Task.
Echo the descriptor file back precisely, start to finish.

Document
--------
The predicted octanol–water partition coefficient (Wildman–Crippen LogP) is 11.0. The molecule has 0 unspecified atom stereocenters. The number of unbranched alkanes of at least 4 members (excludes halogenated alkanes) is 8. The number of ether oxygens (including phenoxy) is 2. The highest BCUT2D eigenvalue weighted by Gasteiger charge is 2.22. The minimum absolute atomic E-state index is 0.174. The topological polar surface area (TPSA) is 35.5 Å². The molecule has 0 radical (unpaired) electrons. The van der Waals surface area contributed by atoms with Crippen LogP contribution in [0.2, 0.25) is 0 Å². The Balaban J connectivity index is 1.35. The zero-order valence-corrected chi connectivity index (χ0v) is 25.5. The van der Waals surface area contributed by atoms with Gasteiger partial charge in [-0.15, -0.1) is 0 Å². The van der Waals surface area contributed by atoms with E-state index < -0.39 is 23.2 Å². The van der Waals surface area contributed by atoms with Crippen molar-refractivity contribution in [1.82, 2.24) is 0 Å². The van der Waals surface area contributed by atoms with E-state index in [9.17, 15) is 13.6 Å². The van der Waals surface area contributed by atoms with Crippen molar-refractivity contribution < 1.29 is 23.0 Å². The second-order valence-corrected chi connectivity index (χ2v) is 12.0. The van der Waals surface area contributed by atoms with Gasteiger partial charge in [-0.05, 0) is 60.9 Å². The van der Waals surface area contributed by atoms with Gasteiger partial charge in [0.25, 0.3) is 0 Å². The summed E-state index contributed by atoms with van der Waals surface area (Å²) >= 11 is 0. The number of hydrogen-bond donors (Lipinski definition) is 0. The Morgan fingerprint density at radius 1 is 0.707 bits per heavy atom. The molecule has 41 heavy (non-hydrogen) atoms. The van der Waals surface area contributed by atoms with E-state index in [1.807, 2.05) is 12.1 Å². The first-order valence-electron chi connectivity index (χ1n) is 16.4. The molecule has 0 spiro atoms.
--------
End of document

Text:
The predicted octanol–water partition coefficient (Wildman–Crippen LogP) is 11.0. The molecule has 0 unspecified atom stereocenters. The number of unbranched alkanes of at least 4 members (excludes halogenated alkanes) is 8. The number of ether oxygens (including phenoxy) is 2. The highest BCUT2D eigenvalue weighted by Gasteiger charge is 2.22. The minimum absolute atomic E-state index is 0.174. The topological polar surface area (TPSA) is 35.5 Å². The molecule has 0 radical (unpaired) electrons. The van der Waals surface area contributed by atoms with Crippen LogP contribution in [0.2, 0.25) is 0 Å². The Balaban J connectivity index is 1.35. The zero-order valence-corrected chi connectivity index (χ0v) is 25.5. The van der Waals surface area contributed by atoms with Gasteiger partial charge in [-0.15, -0.1) is 0 Å². The van der Waals surface area contributed by atoms with E-state index < -0.39 is 23.2 Å². The van der Waals surface area contributed by atoms with Crippen molar-refractivity contribution in [1.82, 2.24) is 0 Å². The van der Waals surface area contributed by atoms with E-state index in [9.17, 15) is 13.6 Å². The van der Waals surface area contributed by atoms with Crippen molar-refractivity contribution < 1.29 is 23.0 Å². The second-order valence-corrected chi connectivity index (χ2v) is 12.0. The van der Waals surface area contributed by atoms with Gasteiger partial charge in [-0.05, 0) is 60.9 Å². The van der Waals surface area contributed by atoms with Gasteiger partial charge in [0.25, 0.3) is 0 Å². The summed E-state index contributed by atoms with van der Waals surface area (Å²) >= 11 is 0. The number of hydrogen-bond donors (Lipinski definition) is 0. The Morgan fingerprint density at radius 1 is 0.707 bits per heavy atom. The molecule has 41 heavy (non-hydrogen) atoms. The van der Waals surface area contributed by atoms with E-state index in [1.807, 2.05) is 12.1 Å². The first-order valence-electron chi connectivity index (χ1n) is 16.4. The molecule has 0 spiro atoms.